March 3, 2013

BCIM Car Rally 2013 - My way or the express highway

After a late-night entry in China, we were pleasantly surprised when the control car announced that we don't have an early start the next day. Well, we couldn't have asked for anything better. Even if not having an early start means starting the day at 8.30, we were happy with whatever we were getting.
The day started with a healthy breakfast to keep us up for a long drive to Tengchong. More than the long drive, the concern was driving on express highway! Rules we were told to keep in mind were:

1. No stopping on the highway
2. Speed limit is 120kmph
3. Minimum speed limit is 40kmph
4. Have fun!

...And we were off on our first drive in China, and what a drive it turned out to be! From the moment we started in Ruili, we were welcomed with beautiful sidewalks, smooth tarmac roads, 6 lane highways - quite a relief for the cars as well as the teams in them. During the drive to Tengchong, we crossed miles of tobacco and sunflower fields. What a beautiful sight! The pilot car led us out of the city in no time.

Our first break came about 4 hours later, where we had lunch and proceeded to cover the pending 2 hours of journey. By 4, we were in the second city in China - Tengchong.

To brief you about this town- Tengchong’s location on the merchant route has let it witness the rise, growth and fall of the trade in Chinese history. Once blurred on the average tourist’s maps, Tengchong has regained importance. The volcano park, which has had active volcanic eruptions in the past 500 years, the hot water springs and Beihai wetland, or marsh are quickly gaining attention as tourist attractions. Add to it the Yunfeng mountain, that resembles a bamboo shoot towering towards the sky- and you have a county that is beautified with natural features.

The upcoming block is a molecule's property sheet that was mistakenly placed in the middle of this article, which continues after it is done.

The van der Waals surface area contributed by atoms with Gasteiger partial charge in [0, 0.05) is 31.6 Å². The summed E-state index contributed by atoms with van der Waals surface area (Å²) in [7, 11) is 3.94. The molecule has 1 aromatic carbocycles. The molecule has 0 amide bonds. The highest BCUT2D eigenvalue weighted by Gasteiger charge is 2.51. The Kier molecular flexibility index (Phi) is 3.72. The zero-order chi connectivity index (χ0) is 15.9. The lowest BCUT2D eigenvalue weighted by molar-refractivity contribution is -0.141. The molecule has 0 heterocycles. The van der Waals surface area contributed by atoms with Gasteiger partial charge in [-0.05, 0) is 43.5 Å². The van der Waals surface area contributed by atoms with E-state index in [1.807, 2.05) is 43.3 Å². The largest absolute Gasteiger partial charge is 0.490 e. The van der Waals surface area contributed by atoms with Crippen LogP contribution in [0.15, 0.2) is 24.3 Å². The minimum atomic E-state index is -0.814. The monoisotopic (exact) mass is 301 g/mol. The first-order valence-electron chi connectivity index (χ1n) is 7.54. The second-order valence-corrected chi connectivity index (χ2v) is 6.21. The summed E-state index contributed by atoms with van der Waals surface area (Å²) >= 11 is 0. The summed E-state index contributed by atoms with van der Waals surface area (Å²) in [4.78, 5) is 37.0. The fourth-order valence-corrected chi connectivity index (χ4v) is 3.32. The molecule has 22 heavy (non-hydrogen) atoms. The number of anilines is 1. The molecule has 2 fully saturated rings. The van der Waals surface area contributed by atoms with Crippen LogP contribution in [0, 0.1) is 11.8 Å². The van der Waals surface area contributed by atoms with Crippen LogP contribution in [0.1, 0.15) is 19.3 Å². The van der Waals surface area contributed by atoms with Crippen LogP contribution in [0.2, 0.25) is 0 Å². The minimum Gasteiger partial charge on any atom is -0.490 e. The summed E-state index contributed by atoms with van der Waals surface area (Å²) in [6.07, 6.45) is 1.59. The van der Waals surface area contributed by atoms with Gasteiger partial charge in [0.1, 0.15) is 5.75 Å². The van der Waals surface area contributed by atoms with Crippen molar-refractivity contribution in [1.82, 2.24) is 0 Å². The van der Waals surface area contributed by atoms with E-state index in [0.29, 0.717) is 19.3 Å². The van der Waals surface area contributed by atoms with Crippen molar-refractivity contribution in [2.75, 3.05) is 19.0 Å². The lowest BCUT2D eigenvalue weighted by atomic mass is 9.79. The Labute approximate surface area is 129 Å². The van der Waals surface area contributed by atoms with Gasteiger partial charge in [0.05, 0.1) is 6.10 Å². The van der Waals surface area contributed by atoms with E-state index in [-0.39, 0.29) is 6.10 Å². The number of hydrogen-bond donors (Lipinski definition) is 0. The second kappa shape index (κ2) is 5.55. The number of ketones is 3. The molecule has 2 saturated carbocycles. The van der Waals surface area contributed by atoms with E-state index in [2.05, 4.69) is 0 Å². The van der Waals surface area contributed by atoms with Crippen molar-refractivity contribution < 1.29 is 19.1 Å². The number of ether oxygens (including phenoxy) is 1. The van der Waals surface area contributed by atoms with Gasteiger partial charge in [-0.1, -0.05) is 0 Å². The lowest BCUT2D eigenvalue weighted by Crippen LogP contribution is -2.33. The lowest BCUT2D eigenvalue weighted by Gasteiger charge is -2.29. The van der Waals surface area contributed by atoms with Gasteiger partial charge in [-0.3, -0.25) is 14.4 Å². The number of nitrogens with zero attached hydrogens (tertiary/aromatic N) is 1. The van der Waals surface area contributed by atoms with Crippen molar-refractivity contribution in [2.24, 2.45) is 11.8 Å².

By now, we had crossed beautiful sights, grand highways and driven at an average speed of 140kmph and were going farther away from the sea level; we were told drive to Dali will be at 6000ft. above sea level. Time for some ear-popping.

March 2, 2013

BCIM Car Rally 2013 - Myanmar to China

Right after the cultural programme in Mandalay, we headed straight to our beds for some much-needed sleep. As the alarm buzzed after 5 hours, we knew it was time to head to the final destination - China! It's always a great feeling when you know you are reaching your destination. In this case, as cliched as it may sound, we were happy that we were approaching China but sad at the same time, because that meant our rally would come to an end. The last 7 days had been adventurous, fun, exhausting yet strangely satisfying. By then we'd already crossed 3 international borders, driven more than 1700kms, seen some unforgettable sights and met some very interesting people on the rally - from mountaineers to actors to diplomats.

Next morning started early, as always, and the convoy made its way on clear and long roads through Myanmar towards the Ruili border, connecting Myanmar and China. The run of the day was approximately 360kms; we kept a buffer 2 hours and arrived at our destination by 7pm. By then the sun had set but there it was, the final country on the BCIM Car Rally - China. We could see neon hoardings with CHINA DUTY FREE written on it. A strange sense of achievement kicked in when we all realized we had actually driven down to China from India! But before we entered the country, we had something even bigger waiting for us- a human tunnel formed by Myanmarese to wish us luck and farewell. What an amazingly warm bunch of people they'd been!